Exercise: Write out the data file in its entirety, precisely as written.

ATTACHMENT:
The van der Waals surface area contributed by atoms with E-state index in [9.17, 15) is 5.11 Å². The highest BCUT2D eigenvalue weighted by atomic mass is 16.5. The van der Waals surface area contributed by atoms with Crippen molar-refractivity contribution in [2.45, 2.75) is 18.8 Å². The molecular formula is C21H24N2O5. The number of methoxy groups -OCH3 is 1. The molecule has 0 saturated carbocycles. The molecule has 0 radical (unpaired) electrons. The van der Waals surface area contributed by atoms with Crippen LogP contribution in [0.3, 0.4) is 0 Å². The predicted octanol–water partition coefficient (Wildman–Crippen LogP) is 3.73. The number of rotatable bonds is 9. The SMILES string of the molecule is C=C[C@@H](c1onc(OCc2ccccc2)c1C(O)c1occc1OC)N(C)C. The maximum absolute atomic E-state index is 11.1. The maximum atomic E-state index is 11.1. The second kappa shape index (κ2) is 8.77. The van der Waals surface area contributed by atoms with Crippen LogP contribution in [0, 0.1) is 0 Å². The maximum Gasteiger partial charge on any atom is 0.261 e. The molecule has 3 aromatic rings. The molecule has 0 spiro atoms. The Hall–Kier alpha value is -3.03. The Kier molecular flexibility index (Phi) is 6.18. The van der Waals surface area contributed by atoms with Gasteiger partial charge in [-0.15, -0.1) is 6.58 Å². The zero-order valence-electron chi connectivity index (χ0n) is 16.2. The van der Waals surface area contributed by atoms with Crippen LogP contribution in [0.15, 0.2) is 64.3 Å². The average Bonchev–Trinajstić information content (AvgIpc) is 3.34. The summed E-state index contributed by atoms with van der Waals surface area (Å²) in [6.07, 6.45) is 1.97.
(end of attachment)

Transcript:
The van der Waals surface area contributed by atoms with E-state index in [9.17, 15) is 5.11 Å². The highest BCUT2D eigenvalue weighted by atomic mass is 16.5. The van der Waals surface area contributed by atoms with Crippen molar-refractivity contribution in [2.45, 2.75) is 18.8 Å². The molecular formula is C21H24N2O5. The number of methoxy groups -OCH3 is 1. The molecule has 0 saturated carbocycles. The molecule has 0 radical (unpaired) electrons. The van der Waals surface area contributed by atoms with Crippen LogP contribution in [0.3, 0.4) is 0 Å². The predicted octanol–water partition coefficient (Wildman–Crippen LogP) is 3.73. The number of rotatable bonds is 9. The SMILES string of the molecule is C=C[C@@H](c1onc(OCc2ccccc2)c1C(O)c1occc1OC)N(C)C. The maximum absolute atomic E-state index is 11.1. The maximum atomic E-state index is 11.1. The second kappa shape index (κ2) is 8.77. The van der Waals surface area contributed by atoms with Crippen LogP contribution in [0, 0.1) is 0 Å². The maximum Gasteiger partial charge on any atom is 0.261 e. The molecule has 3 aromatic rings. The molecule has 0 spiro atoms. The Hall–Kier alpha value is -3.03. The Kier molecular flexibility index (Phi) is 6.18. The van der Waals surface area contributed by atoms with Gasteiger partial charge in [-0.15, -0.1) is 6.58 Å². The zero-order valence-electron chi connectivity index (χ0n) is 16.2. The van der Waals surface area contributed by atoms with Crippen LogP contribution in [0.15, 0.2) is 64.3 Å². The average Bonchev–Trinajstić information content (AvgIpc) is 3.34. The summed E-state index contributed by atoms with van der Waals surface area (Å²) in [6.07, 6.45) is 1.97.